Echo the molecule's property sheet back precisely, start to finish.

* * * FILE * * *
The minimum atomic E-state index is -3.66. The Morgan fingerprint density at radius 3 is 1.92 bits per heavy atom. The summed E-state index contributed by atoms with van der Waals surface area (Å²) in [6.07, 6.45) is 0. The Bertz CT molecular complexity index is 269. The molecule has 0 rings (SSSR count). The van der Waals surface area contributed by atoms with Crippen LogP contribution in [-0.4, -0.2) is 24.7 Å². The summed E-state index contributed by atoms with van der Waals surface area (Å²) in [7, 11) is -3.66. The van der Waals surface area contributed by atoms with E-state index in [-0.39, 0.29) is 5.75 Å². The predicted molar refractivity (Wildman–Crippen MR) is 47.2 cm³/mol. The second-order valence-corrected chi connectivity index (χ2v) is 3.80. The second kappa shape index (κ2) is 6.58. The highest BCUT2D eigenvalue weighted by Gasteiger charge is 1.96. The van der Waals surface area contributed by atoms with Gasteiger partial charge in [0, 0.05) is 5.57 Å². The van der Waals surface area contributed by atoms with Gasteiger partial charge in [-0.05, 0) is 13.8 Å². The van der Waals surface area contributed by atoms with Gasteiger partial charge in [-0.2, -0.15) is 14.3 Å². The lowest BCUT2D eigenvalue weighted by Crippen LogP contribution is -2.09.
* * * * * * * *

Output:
The minimum atomic E-state index is -3.66. The Morgan fingerprint density at radius 3 is 1.92 bits per heavy atom. The summed E-state index contributed by atoms with van der Waals surface area (Å²) in [6.07, 6.45) is 0. The Bertz CT molecular complexity index is 269. The molecule has 0 rings (SSSR count). The van der Waals surface area contributed by atoms with Crippen LogP contribution in [-0.4, -0.2) is 24.7 Å². The summed E-state index contributed by atoms with van der Waals surface area (Å²) in [7, 11) is -3.66. The van der Waals surface area contributed by atoms with E-state index in [-0.39, 0.29) is 5.75 Å². The predicted molar refractivity (Wildman–Crippen MR) is 47.2 cm³/mol. The second-order valence-corrected chi connectivity index (χ2v) is 3.80. The second kappa shape index (κ2) is 6.58. The highest BCUT2D eigenvalue weighted by Gasteiger charge is 1.96. The van der Waals surface area contributed by atoms with Gasteiger partial charge in [0, 0.05) is 5.57 Å². The van der Waals surface area contributed by atoms with Gasteiger partial charge in [-0.05, 0) is 13.8 Å². The van der Waals surface area contributed by atoms with Gasteiger partial charge in [-0.2, -0.15) is 14.3 Å². The lowest BCUT2D eigenvalue weighted by Crippen LogP contribution is -2.09.